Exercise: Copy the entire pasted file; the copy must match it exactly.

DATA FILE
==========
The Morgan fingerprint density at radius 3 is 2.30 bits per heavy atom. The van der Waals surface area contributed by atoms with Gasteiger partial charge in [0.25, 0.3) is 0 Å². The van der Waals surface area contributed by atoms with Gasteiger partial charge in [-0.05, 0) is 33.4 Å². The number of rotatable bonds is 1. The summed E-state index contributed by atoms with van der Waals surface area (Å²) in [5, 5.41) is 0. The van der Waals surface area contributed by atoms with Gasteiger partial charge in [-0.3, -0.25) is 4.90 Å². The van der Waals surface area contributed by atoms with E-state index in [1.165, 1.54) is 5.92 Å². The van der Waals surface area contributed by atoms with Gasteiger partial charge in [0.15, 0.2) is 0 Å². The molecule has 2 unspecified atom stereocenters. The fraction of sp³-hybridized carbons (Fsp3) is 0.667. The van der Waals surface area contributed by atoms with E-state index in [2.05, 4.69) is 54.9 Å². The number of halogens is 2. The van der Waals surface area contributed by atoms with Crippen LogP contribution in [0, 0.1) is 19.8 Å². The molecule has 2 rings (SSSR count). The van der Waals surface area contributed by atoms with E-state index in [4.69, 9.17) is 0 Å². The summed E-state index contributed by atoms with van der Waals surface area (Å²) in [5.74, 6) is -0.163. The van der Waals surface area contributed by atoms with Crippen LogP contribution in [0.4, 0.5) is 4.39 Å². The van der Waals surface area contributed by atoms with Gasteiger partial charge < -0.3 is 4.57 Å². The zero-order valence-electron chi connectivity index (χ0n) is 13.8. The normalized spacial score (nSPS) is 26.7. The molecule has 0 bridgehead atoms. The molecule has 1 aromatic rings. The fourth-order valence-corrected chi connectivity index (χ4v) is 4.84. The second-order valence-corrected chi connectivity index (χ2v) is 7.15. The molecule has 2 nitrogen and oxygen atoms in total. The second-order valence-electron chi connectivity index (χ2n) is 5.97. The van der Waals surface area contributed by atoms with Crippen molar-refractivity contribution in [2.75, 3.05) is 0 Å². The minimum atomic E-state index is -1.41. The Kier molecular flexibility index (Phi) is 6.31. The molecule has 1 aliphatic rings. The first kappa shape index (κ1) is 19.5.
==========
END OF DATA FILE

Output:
The Morgan fingerprint density at radius 3 is 2.30 bits per heavy atom. The van der Waals surface area contributed by atoms with Gasteiger partial charge in [0.25, 0.3) is 0 Å². The van der Waals surface area contributed by atoms with Gasteiger partial charge in [-0.05, 0) is 33.4 Å². The number of rotatable bonds is 1. The summed E-state index contributed by atoms with van der Waals surface area (Å²) in [5, 5.41) is 0. The van der Waals surface area contributed by atoms with Gasteiger partial charge in [-0.3, -0.25) is 4.90 Å². The van der Waals surface area contributed by atoms with E-state index in [1.165, 1.54) is 5.92 Å². The van der Waals surface area contributed by atoms with Gasteiger partial charge in [0.15, 0.2) is 0 Å². The molecule has 2 unspecified atom stereocenters. The fraction of sp³-hybridized carbons (Fsp3) is 0.667. The van der Waals surface area contributed by atoms with E-state index in [2.05, 4.69) is 54.9 Å². The number of halogens is 2. The van der Waals surface area contributed by atoms with Crippen LogP contribution in [0, 0.1) is 19.8 Å². The molecule has 2 rings (SSSR count). The van der Waals surface area contributed by atoms with E-state index in [4.69, 9.17) is 0 Å². The summed E-state index contributed by atoms with van der Waals surface area (Å²) in [5.74, 6) is -0.163. The van der Waals surface area contributed by atoms with Crippen LogP contribution in [0.4, 0.5) is 4.39 Å². The van der Waals surface area contributed by atoms with Gasteiger partial charge < -0.3 is 4.57 Å². The zero-order valence-electron chi connectivity index (χ0n) is 13.8. The normalized spacial score (nSPS) is 26.7. The molecule has 0 bridgehead atoms. The molecule has 1 aromatic rings. The fourth-order valence-corrected chi connectivity index (χ4v) is 4.84. The second-order valence-corrected chi connectivity index (χ2v) is 7.15. The molecule has 2 nitrogen and oxygen atoms in total. The second-order valence-electron chi connectivity index (χ2n) is 5.97. The van der Waals surface area contributed by atoms with Crippen molar-refractivity contribution in [2.75, 3.05) is 0 Å². The minimum atomic E-state index is -1.41. The Kier molecular flexibility index (Phi) is 6.31. The molecule has 1 aliphatic rings. The first kappa shape index (κ1) is 19.5.